Best known for his work in the fields of comparative mythology and comparative religion, Joseph Campbell relied often upon the writings of Carl Jung as an explanation of psychological phenomena, as experienced through archetypes.

The role of the hero figured largely in Campbell’s comparative studies. In 1949 The Hero with a Thousand Faces introduced his idea of the monomyth (a word borrowed from Joyce), which outlined some of the archetypal patterns Campbell recognized. Heroes were important to Campbell because, to him, they conveyed universal truths about one’s personal self-discovery and self-transcendence, one’s role in society, and the relationship between the two. Joseph Campbell, called these synchronous symbols mythic images that lay at the depth of the unconscious where humans are no longer distinct individuals, where our minds widen and merge into the mind of humankind. Where we are all the same. Below are Campbell’s steps of the Monomyth and my notes of how they are represented in the two films, Batman Begins and The Dark Knight.

There are 3 parts and 16 steps to the Monomyth.
part 1. Departure
a. The call to Adventure – The death of his parents
b. The refusal of the call – Living an empty and pointless life leading to trying to take Chill’s life
c. Supernatural Aid – Ra’s Al Goul and his Ninja’s
d. The crossing of the Threshold (symbolic Death) – Bruce was literally declared dead by the Wayne Foundation
e. Rebirth – The Batman
part 2. Initiation
a. The road of Trials – Year One
b. Marriage (meeting of a companion) – Jim Gordon
c. The woman as a temptress (for male heroes, obviously) – Various, usually Cat Woman, in this case Rachel Dawes
d. Atonement with the Father – The Batman’s pledge to never use a gun or take a life
e. Apotheosis – Becoming an Icon, creating a vacuum, thus creating the need for a balancing force. Creation of the Joker
f. The Ultimate Boon – The end of the Mob
part 3. Return
a. The refusal of the return – Harvey Dent cleans up Gotham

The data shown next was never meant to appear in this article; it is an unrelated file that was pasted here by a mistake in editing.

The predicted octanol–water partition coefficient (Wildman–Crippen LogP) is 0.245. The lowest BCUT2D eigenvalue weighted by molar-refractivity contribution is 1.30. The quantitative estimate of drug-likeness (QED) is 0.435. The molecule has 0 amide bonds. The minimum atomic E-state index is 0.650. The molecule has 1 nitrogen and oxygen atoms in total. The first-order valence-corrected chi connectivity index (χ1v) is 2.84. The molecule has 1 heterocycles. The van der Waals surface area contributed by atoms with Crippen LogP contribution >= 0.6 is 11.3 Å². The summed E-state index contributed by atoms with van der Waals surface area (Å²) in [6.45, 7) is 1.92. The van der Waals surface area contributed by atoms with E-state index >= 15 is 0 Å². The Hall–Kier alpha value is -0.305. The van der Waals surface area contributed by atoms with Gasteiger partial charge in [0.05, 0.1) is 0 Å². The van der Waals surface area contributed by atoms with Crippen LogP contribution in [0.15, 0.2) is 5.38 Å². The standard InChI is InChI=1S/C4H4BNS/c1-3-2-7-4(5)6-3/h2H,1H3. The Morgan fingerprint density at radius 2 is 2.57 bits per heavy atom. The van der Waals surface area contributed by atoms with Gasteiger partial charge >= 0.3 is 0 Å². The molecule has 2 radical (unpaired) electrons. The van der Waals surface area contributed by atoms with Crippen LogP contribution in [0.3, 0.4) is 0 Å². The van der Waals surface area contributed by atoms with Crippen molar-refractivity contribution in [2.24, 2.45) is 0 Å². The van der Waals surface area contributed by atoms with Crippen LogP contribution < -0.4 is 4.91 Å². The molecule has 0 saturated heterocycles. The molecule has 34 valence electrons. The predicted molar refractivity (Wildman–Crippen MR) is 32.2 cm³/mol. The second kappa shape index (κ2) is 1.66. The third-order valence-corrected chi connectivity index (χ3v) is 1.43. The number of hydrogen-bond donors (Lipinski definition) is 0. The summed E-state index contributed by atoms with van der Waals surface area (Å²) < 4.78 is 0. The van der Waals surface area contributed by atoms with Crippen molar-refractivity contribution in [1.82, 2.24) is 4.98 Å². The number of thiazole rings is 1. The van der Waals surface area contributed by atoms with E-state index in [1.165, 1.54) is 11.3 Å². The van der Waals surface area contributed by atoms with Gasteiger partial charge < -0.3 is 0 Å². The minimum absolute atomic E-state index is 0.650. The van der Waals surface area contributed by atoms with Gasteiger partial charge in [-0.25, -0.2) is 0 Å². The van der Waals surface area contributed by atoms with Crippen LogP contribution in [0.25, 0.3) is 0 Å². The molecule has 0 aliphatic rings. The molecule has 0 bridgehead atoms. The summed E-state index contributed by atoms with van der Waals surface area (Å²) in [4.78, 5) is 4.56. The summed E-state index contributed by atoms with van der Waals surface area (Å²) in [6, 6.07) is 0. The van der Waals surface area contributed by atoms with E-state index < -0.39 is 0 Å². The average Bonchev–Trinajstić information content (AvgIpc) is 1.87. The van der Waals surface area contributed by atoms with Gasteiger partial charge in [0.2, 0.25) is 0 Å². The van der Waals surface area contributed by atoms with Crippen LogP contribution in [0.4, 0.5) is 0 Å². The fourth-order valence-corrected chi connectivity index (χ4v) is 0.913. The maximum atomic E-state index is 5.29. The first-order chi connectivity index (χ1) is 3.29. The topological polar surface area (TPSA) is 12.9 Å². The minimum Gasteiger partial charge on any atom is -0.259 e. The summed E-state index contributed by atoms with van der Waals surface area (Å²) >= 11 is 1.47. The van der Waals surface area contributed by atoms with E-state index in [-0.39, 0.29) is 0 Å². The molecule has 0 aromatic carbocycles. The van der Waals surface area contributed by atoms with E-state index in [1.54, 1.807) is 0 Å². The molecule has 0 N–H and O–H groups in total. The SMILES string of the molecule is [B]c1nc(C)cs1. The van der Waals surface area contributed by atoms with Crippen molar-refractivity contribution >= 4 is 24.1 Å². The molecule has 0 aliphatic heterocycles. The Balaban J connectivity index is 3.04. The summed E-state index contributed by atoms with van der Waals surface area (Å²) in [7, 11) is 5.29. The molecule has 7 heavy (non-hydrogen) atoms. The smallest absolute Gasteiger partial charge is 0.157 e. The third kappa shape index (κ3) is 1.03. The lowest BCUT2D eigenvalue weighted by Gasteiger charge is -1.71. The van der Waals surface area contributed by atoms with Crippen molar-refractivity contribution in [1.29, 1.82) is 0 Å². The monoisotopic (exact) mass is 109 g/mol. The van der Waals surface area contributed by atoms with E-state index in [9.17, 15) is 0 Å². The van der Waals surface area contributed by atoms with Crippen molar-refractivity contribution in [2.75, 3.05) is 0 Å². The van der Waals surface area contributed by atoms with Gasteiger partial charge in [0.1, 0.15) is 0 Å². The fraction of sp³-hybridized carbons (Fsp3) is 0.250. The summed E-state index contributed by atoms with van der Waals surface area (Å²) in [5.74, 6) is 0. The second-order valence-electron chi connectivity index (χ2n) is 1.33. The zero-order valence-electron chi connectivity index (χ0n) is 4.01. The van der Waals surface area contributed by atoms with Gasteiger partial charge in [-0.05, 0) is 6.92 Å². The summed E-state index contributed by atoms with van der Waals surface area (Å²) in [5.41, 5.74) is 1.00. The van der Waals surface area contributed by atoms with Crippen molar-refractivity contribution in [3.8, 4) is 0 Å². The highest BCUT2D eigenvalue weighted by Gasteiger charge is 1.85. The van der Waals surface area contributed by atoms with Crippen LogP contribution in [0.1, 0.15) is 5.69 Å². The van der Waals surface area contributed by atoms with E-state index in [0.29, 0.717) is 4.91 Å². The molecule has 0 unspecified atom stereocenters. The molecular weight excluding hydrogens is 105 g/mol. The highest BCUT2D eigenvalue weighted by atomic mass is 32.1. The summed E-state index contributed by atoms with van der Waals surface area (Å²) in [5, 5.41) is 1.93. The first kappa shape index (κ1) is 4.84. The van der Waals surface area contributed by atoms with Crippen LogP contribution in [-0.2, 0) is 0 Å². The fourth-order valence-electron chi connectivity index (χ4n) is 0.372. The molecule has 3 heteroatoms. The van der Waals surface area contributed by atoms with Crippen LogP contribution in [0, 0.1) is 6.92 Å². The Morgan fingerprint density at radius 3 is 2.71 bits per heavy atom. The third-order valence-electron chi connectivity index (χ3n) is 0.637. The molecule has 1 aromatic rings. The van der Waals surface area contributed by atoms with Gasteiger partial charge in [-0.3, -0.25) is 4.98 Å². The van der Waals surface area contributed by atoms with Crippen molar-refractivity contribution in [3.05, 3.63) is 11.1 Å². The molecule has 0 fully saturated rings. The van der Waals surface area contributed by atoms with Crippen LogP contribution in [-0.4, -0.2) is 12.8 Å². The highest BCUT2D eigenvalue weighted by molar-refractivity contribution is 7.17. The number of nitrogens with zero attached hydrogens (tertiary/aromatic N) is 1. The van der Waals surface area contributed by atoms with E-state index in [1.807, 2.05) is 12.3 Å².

b. The magic flight (the return trip is always faster then the initial trip) – Bruce’s moral quandary and turmoil is wrapped up pretty quickly
c. The crossing of the RETURN Threshold
d. Master of two worlds
e. Freedom to Live

**UPDATE** May 10, 2009: Joker’ creator Jerry Robinson reflects on Gotham and the golden age

13 Comments leave one →
  1. July 22, 2008 2:26 pm

    kudos to the makers Dark Knight for their record breaking opening weekend… it’s no wonder there’s talk of another one coming out ASAP

  2. September 5, 2008 6:20 pm

    ..] Thank you for reading this post. You can now Leave A Comment (0) or Leave A ..]

  3. February 8, 2009 5:59 am

    Great job. Thanks your. 🙂

  4. sharks09heater permalink
    October 7, 2009 1:51 pm

    Your’e the best man; you practically did my project for me. In one of my classes, I had to find a contemporary trickster and apply it to the definition of a trickster. You seemed to nail every point and most of all you even made a reference to Jo Campbell. Good work.

  5. November 14, 2009 12:22 pm

    I hope they do not make another, personally. How can they top what they have done?

  6. Navarruto permalink
    June 22, 2010 6:25 am

    Very informative man. kudos to you and your work man.

  7. Kim J permalink
    January 8, 2011 10:47 pm

    David M. on behalf of our team, we respectfully request your permission to use your material as a reference in our presentation of the trickster in myth for our school presentation. I have no way to contact you directly but I wish to credit your work.

  8. Diego Fynn permalink
    May 2, 2014 12:35 pm

    I would like to complimment you on a very nice written piece. I am soon to be a junguian and my thesis theme is about Hermes and the figure of the trickster. I agree very much with your statement and if you look hard e lucha you will notice his presence almost anywhere! Good Job Again mate!

    • Diego Fynn permalink
      May 2, 2014 12:37 pm

      If you look hard enough* (dam you spanish corrector!)